Ball is in serena's court

World No. 1 can set a number of milestones if she wins final against debutante Garbine

LONDON • Serena Williams insists she does not care about making history even though the world No. 1 can add more lustre to her legacy with victory over Garbine Muguruza in today's Wimbledon final.

As if winning a sixth Wimbledon title and 21st major overall is not enough to underline Williams' credentials as one of the all-time greats, she has a slew of other milestones within reach in her 25th Grand Slam final.

After demolishing Maria Sharapova to move into her eighth Wimbledon final, Williams - who has a superb 38-1 record this year - is just one victory away from holding all four major titles at the same time.

The last woman to achieve this rare feat? Williams in 2002-03.

A win over surprise finalist Muguruza, who previously had never gone beyond the second round at SW19, would also make the 33-year-old American the first woman to land the French Open and Wimbledon back-to-back since herself in 2002.

Perhaps, most significantly, lifting the Venus Rosewater Dish for the first time since 2012 would leave Williams needing only to retain the US Open to become the first woman since Steffi Graf in 1988 to claim the feat of a calendar Grand Slam.

However, rather than dwell on those legacy-defining possibilities, Williams made it clear that the only reason she is in such a privileged position is because she no longer frets about her place among the pantheon of tennis greats.

She said: "I don't want the pressure of that. It's been okay just to free my brain. I've won so many Grand Slam titles. I'm at a position where I don't need to win another Wimbledon.

"I could lose on Saturday. Sure, I won't be happy. But I don't need another Wimbledon title. Getting to 18 majors was super stressful for me. I was so desperate to do it. After that, I'm just enjoying myself."

While coy about her achievements, she admitted her success is fuelled by a fiercely competitive streak that refuses to dim even at an age when many of her former rivals have long since retired.

"I really hate losing. So I'm that kind of person that will work hard, work harder than anybody else to make sure I don't get that," she said.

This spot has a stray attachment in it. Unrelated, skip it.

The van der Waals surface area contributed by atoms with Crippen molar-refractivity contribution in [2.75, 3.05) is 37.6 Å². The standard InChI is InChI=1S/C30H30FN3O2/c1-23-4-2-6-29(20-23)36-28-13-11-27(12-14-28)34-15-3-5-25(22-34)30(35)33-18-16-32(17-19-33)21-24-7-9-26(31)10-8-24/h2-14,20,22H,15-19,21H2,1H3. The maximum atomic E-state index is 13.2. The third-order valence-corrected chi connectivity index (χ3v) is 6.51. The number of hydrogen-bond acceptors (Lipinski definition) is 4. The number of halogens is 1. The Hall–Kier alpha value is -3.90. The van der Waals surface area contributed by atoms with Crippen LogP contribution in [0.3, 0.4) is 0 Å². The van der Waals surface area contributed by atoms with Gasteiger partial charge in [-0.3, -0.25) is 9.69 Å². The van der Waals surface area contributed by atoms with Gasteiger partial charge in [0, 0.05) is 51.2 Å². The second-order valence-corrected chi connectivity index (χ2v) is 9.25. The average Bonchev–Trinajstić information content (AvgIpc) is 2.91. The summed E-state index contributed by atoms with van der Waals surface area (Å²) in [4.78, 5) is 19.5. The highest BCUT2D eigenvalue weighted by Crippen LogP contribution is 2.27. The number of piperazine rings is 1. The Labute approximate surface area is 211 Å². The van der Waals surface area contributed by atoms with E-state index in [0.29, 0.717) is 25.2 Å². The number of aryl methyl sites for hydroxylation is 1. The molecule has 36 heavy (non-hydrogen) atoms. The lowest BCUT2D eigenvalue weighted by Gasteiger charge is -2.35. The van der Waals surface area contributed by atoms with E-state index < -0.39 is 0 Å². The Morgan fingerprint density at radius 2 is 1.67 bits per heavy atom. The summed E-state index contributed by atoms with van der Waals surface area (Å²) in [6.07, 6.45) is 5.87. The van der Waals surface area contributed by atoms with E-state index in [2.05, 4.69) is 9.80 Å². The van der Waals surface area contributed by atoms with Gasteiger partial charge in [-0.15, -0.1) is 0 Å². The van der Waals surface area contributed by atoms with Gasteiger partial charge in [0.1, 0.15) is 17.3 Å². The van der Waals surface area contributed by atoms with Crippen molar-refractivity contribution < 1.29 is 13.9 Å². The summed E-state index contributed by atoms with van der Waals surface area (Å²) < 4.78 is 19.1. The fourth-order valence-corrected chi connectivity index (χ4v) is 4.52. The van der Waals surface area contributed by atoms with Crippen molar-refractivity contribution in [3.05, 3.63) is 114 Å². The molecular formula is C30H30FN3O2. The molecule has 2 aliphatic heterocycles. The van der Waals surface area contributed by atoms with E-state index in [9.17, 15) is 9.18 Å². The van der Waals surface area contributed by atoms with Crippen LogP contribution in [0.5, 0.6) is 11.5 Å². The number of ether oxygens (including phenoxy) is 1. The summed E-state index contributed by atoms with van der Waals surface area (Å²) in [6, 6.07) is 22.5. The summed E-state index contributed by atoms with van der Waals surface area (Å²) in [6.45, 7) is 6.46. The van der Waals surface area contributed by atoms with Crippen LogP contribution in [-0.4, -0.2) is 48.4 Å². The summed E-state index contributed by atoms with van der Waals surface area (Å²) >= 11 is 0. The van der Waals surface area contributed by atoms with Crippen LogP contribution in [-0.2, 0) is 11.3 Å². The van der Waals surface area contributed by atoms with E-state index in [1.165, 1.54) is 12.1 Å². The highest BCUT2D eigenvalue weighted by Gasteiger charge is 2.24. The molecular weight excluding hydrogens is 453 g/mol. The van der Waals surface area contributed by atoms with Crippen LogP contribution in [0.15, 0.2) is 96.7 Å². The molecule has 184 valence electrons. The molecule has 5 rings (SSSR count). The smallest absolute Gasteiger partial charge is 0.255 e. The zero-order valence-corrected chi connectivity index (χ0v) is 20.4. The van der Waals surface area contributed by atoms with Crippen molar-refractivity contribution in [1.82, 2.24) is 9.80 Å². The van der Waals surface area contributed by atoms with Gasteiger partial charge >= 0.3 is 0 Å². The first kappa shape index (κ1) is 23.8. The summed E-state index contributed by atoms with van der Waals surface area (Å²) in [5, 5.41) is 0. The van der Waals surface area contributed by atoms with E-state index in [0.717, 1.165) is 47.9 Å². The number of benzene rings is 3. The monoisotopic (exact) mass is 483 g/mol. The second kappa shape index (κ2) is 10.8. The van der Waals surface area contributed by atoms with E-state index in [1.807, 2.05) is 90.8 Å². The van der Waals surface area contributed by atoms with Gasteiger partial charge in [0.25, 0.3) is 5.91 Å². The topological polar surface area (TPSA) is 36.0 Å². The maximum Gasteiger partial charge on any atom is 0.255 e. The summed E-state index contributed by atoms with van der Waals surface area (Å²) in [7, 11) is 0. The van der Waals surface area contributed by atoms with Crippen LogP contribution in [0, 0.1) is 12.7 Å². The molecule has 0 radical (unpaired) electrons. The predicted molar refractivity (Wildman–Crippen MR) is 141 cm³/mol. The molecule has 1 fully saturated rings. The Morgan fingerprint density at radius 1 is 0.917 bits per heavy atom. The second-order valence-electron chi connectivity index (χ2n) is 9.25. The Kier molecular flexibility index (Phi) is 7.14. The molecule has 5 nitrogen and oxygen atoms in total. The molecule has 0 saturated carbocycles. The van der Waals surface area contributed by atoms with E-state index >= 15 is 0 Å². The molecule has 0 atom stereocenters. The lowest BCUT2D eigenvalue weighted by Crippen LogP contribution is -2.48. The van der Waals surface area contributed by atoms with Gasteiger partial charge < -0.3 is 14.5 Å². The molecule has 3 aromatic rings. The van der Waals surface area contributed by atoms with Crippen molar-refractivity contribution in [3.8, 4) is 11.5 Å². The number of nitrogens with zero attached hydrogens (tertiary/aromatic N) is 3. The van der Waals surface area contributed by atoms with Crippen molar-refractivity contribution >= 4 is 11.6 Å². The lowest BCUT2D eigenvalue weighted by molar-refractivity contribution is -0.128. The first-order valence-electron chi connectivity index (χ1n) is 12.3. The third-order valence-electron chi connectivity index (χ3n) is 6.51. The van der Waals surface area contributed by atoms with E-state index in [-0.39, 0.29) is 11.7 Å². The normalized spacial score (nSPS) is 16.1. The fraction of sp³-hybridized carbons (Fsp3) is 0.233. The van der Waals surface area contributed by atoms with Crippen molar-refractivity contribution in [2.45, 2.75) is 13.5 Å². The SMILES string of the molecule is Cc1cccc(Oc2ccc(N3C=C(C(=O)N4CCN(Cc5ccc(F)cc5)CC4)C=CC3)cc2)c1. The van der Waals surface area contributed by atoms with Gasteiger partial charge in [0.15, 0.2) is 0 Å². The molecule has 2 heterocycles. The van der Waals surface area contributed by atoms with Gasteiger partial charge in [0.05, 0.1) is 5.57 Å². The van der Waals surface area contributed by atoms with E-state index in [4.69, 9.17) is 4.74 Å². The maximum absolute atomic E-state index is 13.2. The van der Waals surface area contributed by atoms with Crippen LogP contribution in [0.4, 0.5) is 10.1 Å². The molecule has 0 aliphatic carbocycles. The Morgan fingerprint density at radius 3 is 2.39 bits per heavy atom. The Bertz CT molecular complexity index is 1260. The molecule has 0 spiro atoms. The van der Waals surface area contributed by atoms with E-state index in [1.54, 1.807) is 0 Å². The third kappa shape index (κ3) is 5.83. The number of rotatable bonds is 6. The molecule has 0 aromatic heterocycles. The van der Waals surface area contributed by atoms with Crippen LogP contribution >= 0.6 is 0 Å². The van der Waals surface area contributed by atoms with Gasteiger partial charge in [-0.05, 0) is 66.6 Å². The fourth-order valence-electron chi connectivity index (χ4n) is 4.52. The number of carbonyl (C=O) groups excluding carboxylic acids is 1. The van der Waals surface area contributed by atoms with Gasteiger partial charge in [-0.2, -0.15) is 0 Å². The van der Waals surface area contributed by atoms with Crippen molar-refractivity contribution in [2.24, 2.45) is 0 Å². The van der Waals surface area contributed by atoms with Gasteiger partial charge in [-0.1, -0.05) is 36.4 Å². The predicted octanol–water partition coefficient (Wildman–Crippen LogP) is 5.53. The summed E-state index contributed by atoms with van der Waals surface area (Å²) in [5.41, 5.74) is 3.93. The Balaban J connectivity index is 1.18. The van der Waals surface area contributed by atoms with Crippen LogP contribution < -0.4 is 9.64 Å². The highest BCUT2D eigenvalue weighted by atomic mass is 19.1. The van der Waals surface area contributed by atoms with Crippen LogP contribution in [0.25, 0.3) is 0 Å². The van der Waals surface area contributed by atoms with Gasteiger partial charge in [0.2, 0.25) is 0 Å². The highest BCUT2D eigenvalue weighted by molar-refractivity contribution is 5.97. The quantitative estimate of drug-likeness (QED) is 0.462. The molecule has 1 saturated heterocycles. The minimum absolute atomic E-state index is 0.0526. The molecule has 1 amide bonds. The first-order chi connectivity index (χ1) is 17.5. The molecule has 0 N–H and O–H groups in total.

"I keep reinventing myself, always try to improve something or get better," she admitted.

Williams, the first woman to reach the finals of all four major competitions consecutively since Justine Henin in 2006, is heavily favoured to defeat Muguruza, a Grand Slam final debutante who has just one tour-level title compared to Williams' 67.

But there will be no complacency from the American when she steps out onto the All England Club lawn.

After all, in their last meeting at last year's French Open, it was Muguruza who emerged victorious, losing just four games in Paris.

Said Williams: "It's definitely not an easy match-up. She actually has a win against me. She's given me problems in the past. I don't think she's intimidated at all."

At 21 and the first Spanish woman to reach the Wimbledon final since Arantxa Sanchez-Vicario in 1996, there is plenty of youthful confidence radiating from Muguruza.

"Roland Garros will help me a lot because every time you play these important matches, you feel, 'Okay, I've been here before. I know what I have to do," said the 20th seed. "To have Serena in the Wimbledon final is the hardest match you can have.

"But if you want to win a Grand Slam, when you dream, you say, I want (to beat) Serena in the final."

But her family may not be there to witness her feat. "My parents, they're going to be in Barcelona watching me on the TV," she said.



Women's singles final: Singtel TV Ch114 & StarHub Ch208, 8.30pm

Men's doubles final: 10.30pm

Women's doubles final: Tomorrow, 12.30am

A version of this article appeared in the print edition of The Straits Times on July 11, 2015, with the headline 'BALL IS IN SERENA'S COURT'. Print Edition | Subscribe